A pacemaker gives off electrical signals if your heart isn’t beating regularly.
The study of children’s development and the diseases that affect children. A doctor who specialises in paediatrics is called a paediatrician.
Paracetamol helps to stop things from hurting. It can also make reduce swelling and stop you feeling as hot. You should only ever take paracetamol according to the instructions on the bottle.
The medical name for your kneecap.
The study of diseases and how they affect your body. A doctor who specialises in pathology is called a pathologist.
The bones in your lower body that protect the bladder and in women, the womb.
This is a gland (a tiny organ) deep in your brain that makes lots of hormones (chemical messengers that turn on and off processes in the body.
This is a straw coloured liquid in your blood. All the blood cells float in it while the blood travels around your body.
These are the smallest types of blood cell, which helps make your blood clot when you cut yourself.
The period of time after a woman gives birth.
This just means 'after the operation'.
The term used to describe babies that are born before 38 weeks of a mother’s pregnancy.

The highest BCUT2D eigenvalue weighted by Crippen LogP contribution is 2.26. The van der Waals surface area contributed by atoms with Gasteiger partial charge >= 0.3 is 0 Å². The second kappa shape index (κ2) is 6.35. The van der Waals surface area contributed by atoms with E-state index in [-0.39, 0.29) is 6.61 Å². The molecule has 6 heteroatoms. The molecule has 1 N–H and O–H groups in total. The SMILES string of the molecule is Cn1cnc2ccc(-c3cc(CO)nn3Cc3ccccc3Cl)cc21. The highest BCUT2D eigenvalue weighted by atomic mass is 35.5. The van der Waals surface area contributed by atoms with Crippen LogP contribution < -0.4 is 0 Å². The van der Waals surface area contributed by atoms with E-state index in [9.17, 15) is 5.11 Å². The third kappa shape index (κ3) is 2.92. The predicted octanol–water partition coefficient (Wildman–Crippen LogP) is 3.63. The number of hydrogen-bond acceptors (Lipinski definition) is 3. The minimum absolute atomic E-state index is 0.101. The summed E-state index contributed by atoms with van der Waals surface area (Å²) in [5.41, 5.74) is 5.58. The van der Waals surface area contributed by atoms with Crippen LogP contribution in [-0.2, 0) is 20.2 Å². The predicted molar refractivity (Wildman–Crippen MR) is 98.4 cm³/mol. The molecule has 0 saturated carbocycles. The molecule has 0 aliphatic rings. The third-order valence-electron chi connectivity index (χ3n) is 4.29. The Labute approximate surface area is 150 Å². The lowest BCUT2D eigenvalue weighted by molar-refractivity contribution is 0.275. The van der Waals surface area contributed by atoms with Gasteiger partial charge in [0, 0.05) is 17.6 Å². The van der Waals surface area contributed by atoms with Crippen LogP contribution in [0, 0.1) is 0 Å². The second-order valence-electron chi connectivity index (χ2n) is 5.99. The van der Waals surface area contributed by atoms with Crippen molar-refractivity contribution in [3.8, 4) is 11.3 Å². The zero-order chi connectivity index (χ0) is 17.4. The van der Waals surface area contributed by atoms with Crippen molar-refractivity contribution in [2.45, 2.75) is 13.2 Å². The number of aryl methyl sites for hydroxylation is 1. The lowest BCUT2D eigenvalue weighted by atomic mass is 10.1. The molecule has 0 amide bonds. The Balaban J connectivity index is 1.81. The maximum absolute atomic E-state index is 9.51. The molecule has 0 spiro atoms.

Premedication or 'premed' is a special medicine that you are sometimes given before an operation (surgery). It's usually a liquid that you can drink and it helps to stop you worrying about the operation. Some types of pre-med help to dry up your mucus too.
The note that a doctor writes to a pharmacist to tell them what medicines you need and in what dose.
The opening in the front of your eye that lets in light so that a picture forms on the retina at the back of your eye. Muscles control the pupil so that it is bigger when it is dark, and smaller when it is light. This stops too much light going into your eye.
A yellow or green liquid that forms when you have an infection. It’s mainly made up of millions of dead white blood cells!